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The Death Gap: How Inequality Kills (Hardcover)
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We hear plenty about the widening income gap between the rich and the poor in America and about the expanding distance separating the haves and the have-nots. But when detailing the many things that the poor have not, we often overlook the most critical—their health. The poor die sooner. Blacks die sooner. And poor urban blacks die sooner than almost all other Americans. In nearly four decades as a doctor at hospitals serving some of the poorest communities in Chicago, David A. Ansell, MD, has witnessed firsthand the lives behind these devastating statistics. In The Death Gap, he gives a grim survey of these realities, drawn from observations and stories of his patients.
While the contrasts and disparities among Chicago’s communities are particularly stark, the death gap is truly a nationwide epidemic—as Ansell shows, there is a thirty-five-year difference in life expectancy between the healthiest and wealthiest and the poorest and sickest American neighborhoods. If you are poor, where you live in America can dictate when you die. It doesn’t need to be this way; such divisions are not inevitable. Ansell calls out the social and cultural arguments that have been raised as ways of explaining or excusing these gaps, and he lays bare the structural violence—the racism, economic exploitation, and discrimination—that is really to blame. Inequality is a disease, Ansell argues, and we need to treat and eradicate it as we would any major illness. To do so, he outlines a vision that will provide the foundation for a healthier nation—for all.
Inequality is all around us, and often the distance between high and low life expectancy can be a matter of just a few blocks. But geography need not be destiny, urges Ansell. In The Death Gap he shows us how we can face this national health crisis head-on and take action against the circumstances that rob people of their dignity and their lives.
About the Author
David A. Ansell, MD, is the senior vice president and associate provost for community health equity as well as the Michael E. Kelly Professor of Medicine at Rush University Medical Center in Chicago. He is the author of County: Life, Death, and Politics at Chicago’s Public Hospital.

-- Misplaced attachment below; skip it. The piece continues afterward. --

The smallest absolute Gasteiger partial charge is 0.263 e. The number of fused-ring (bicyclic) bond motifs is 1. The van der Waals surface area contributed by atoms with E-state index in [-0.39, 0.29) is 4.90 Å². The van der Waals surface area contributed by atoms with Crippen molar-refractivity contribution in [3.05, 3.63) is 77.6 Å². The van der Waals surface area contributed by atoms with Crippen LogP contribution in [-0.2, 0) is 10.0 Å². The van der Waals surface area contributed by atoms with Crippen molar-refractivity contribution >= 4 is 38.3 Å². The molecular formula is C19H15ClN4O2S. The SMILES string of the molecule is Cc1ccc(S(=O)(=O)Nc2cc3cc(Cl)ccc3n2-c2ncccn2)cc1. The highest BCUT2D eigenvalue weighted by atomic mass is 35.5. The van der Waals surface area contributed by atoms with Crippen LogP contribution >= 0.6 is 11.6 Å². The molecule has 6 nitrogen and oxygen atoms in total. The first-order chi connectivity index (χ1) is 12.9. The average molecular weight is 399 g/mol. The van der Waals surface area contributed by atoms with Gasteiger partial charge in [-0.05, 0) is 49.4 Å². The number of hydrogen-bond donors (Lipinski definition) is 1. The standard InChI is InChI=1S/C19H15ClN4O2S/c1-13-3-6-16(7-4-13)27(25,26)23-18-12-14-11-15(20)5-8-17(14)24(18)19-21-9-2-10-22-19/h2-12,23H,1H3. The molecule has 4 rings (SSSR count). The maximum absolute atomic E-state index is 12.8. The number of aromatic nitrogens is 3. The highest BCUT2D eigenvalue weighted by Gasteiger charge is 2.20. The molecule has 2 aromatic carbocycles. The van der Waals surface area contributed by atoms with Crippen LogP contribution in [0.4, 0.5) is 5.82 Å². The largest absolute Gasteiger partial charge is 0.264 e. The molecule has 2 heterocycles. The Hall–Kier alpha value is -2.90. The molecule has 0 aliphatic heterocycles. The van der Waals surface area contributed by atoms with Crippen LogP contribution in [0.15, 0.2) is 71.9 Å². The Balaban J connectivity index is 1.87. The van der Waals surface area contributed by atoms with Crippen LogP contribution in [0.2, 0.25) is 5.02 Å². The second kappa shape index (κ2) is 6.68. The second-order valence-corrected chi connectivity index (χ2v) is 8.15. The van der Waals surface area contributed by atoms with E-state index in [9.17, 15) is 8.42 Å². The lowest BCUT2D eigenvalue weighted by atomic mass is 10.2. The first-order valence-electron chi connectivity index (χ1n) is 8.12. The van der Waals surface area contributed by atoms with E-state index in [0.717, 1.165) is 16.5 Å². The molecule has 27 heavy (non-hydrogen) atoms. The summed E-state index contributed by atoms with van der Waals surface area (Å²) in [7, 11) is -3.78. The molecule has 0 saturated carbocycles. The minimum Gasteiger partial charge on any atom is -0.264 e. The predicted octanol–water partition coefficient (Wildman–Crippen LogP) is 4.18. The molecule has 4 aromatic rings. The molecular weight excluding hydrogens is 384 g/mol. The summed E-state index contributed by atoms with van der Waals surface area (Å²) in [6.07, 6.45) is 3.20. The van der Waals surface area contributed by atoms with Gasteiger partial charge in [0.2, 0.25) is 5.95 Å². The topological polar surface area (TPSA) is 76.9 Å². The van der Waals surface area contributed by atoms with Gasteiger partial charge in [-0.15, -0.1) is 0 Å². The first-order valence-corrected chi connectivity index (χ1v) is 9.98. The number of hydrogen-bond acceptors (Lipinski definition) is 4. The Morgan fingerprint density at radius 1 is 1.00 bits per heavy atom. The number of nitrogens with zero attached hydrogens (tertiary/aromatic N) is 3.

"Compelling. . . . Without providing easy answers, Ansell challenges readers to be aware of health disparities and to work toward equality."
— Christian Century
"This passionate polemic uses powerful patient stories to highlight the importance of neighbourhood conditions, healthcare inequalities and poverty in explaining the health gap between black and white Americans. Drawing on detailed case studies of racial inequalities in breast cancer mortality, the health consequences of mass imprisonment, immigration status and access to healthcare, the Chicago heatwave and Hurricane Katrina, Ansell vividly unpicks a spider’s web of causality. . . . This is a wide-ranging and very important book. Easy to read and engaging, it makes the social determinants come alive."
— Clare Bambra
“Ansell does a magnificent job of uncovering the myriad ways in which structural racism — in housing, employment, education, and health care, for a start — creates unacceptable ‘death gaps’ or disparities in life expectancy that are preventable and therefore morally unacceptable. This moving study delivers the harsh truth about the ways that racism infects our nation’s health care system, and it does so with passion and eloquence. One comes away from Death Gap feeling inspired to act, and that’s a rare and wonderful accomplishment.”
— Beryl Satter, author of Family Properties: How the Struggle over Race and Real Estate Transformed Chicago and Urban America
“The Death Gap describes critical health inequalities in the United States, which are drawn from Ansell’s gripping first-person experiences as a leading practitioner operating in Chicago’s medical safety net. He reveals the profound inequalities, particularly racial inequalities, that generate tremendous differences in lifespan and well-being across neighborhoods, and he provides powerful patient anecdotes that provide a human face to otherwise abstract challenges.”
— Harold Pollack, University of Chicago
"How race and class affect health is demonstrated by a single statistic: Black women are 40 percent more likely to die from breast cancer than white women, though they develop it at the same rate... The Death Gap cites the three B’s – beliefs, behavior and biology – as the wrong explanations for health and life expectancy differences."
— Eve Ottenberg
"...a valuable and challenging book for any audience."
— Association of Professional Chaplains